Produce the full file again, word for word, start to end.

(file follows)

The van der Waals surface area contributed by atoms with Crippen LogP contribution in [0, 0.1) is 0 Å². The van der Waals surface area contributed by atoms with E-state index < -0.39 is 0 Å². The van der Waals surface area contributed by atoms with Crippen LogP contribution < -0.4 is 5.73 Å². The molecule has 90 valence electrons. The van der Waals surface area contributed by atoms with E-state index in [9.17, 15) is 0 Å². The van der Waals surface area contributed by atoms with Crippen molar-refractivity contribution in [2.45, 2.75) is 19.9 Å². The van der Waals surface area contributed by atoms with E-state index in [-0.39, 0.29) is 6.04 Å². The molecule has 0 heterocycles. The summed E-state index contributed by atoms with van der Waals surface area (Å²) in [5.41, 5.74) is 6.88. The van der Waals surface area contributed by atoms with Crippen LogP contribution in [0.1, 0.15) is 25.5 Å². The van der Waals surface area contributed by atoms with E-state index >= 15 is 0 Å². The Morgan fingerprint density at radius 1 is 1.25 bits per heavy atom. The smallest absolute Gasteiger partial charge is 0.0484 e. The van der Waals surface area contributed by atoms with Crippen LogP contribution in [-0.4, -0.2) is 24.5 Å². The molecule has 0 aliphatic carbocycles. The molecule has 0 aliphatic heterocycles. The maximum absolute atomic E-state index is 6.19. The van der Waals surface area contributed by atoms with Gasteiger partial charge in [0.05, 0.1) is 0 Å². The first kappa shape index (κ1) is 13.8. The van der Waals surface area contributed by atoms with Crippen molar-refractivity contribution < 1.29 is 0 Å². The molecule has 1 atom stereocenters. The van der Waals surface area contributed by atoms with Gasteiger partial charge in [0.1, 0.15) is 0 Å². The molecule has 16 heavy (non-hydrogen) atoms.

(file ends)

The van der Waals surface area contributed by atoms with Crippen LogP contribution in [0, 0.1) is 0 Å². The van der Waals surface area contributed by atoms with E-state index < -0.39 is 0 Å². The van der Waals surface area contributed by atoms with Crippen LogP contribution < -0.4 is 5.73 Å². The molecule has 90 valence electrons. The van der Waals surface area contributed by atoms with E-state index in [9.17, 15) is 0 Å². The van der Waals surface area contributed by atoms with Crippen molar-refractivity contribution in [2.45, 2.75) is 19.9 Å². The van der Waals surface area contributed by atoms with E-state index in [-0.39, 0.29) is 6.04 Å². The molecule has 0 heterocycles. The summed E-state index contributed by atoms with van der Waals surface area (Å²) in [5.41, 5.74) is 6.88. The van der Waals surface area contributed by atoms with Crippen LogP contribution in [0.1, 0.15) is 25.5 Å². The van der Waals surface area contributed by atoms with E-state index >= 15 is 0 Å². The Morgan fingerprint density at radius 1 is 1.25 bits per heavy atom. The smallest absolute Gasteiger partial charge is 0.0484 e. The van der Waals surface area contributed by atoms with Crippen LogP contribution in [-0.4, -0.2) is 24.5 Å². The molecule has 0 aliphatic carbocycles. The molecule has 0 aliphatic heterocycles. The maximum absolute atomic E-state index is 6.19. The van der Waals surface area contributed by atoms with Gasteiger partial charge in [0.05, 0.1) is 0 Å². The first kappa shape index (κ1) is 13.8. The van der Waals surface area contributed by atoms with Crippen molar-refractivity contribution < 1.29 is 0 Å². The molecule has 1 atom stereocenters. The van der Waals surface area contributed by atoms with Gasteiger partial charge in [0.1, 0.15) is 0 Å². The molecule has 16 heavy (non-hydrogen) atoms.